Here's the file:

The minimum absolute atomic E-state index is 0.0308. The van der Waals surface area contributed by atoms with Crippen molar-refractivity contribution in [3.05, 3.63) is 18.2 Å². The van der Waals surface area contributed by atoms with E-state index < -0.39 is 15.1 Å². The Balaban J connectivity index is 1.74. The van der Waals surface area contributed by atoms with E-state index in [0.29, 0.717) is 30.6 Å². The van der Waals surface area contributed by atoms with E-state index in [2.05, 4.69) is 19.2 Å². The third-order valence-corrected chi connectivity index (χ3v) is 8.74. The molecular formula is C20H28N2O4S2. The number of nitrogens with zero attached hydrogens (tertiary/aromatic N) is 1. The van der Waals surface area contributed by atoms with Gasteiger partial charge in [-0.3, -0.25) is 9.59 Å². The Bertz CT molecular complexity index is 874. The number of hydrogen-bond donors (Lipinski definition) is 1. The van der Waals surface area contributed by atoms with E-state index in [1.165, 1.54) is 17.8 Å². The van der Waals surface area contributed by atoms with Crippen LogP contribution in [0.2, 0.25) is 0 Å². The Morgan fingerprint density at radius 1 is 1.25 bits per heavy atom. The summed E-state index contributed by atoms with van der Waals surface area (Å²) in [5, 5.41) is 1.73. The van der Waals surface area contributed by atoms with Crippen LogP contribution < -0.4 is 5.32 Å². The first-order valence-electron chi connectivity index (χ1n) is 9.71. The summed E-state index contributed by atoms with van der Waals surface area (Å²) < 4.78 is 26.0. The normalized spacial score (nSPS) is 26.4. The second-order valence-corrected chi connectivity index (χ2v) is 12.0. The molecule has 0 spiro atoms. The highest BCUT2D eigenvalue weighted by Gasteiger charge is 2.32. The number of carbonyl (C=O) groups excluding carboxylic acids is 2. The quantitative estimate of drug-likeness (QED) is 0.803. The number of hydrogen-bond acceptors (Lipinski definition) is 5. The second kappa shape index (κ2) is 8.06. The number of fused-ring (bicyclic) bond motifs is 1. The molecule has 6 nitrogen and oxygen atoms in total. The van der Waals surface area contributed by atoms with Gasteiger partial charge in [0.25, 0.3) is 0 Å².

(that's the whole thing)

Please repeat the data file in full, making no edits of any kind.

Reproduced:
The minimum absolute atomic E-state index is 0.0308. The van der Waals surface area contributed by atoms with Crippen molar-refractivity contribution in [3.05, 3.63) is 18.2 Å². The van der Waals surface area contributed by atoms with E-state index < -0.39 is 15.1 Å². The Balaban J connectivity index is 1.74. The van der Waals surface area contributed by atoms with E-state index in [0.29, 0.717) is 30.6 Å². The van der Waals surface area contributed by atoms with E-state index in [2.05, 4.69) is 19.2 Å². The third-order valence-corrected chi connectivity index (χ3v) is 8.74. The molecular formula is C20H28N2O4S2. The number of nitrogens with zero attached hydrogens (tertiary/aromatic N) is 1. The van der Waals surface area contributed by atoms with Gasteiger partial charge in [-0.3, -0.25) is 9.59 Å². The Bertz CT molecular complexity index is 874. The number of hydrogen-bond donors (Lipinski definition) is 1. The van der Waals surface area contributed by atoms with E-state index in [1.165, 1.54) is 17.8 Å². The van der Waals surface area contributed by atoms with Crippen LogP contribution in [0.2, 0.25) is 0 Å². The Morgan fingerprint density at radius 1 is 1.25 bits per heavy atom. The summed E-state index contributed by atoms with van der Waals surface area (Å²) in [5, 5.41) is 1.73. The van der Waals surface area contributed by atoms with Crippen LogP contribution < -0.4 is 5.32 Å². The first-order valence-electron chi connectivity index (χ1n) is 9.71. The summed E-state index contributed by atoms with van der Waals surface area (Å²) < 4.78 is 26.0. The normalized spacial score (nSPS) is 26.4. The second-order valence-corrected chi connectivity index (χ2v) is 12.0. The molecule has 0 spiro atoms. The highest BCUT2D eigenvalue weighted by Gasteiger charge is 2.32. The number of carbonyl (C=O) groups excluding carboxylic acids is 2. The quantitative estimate of drug-likeness (QED) is 0.803. The number of hydrogen-bond acceptors (Lipinski definition) is 5. The second kappa shape index (κ2) is 8.06. The number of fused-ring (bicyclic) bond motifs is 1. The molecule has 6 nitrogen and oxygen atoms in total. The van der Waals surface area contributed by atoms with Gasteiger partial charge in [0.25, 0.3) is 0 Å².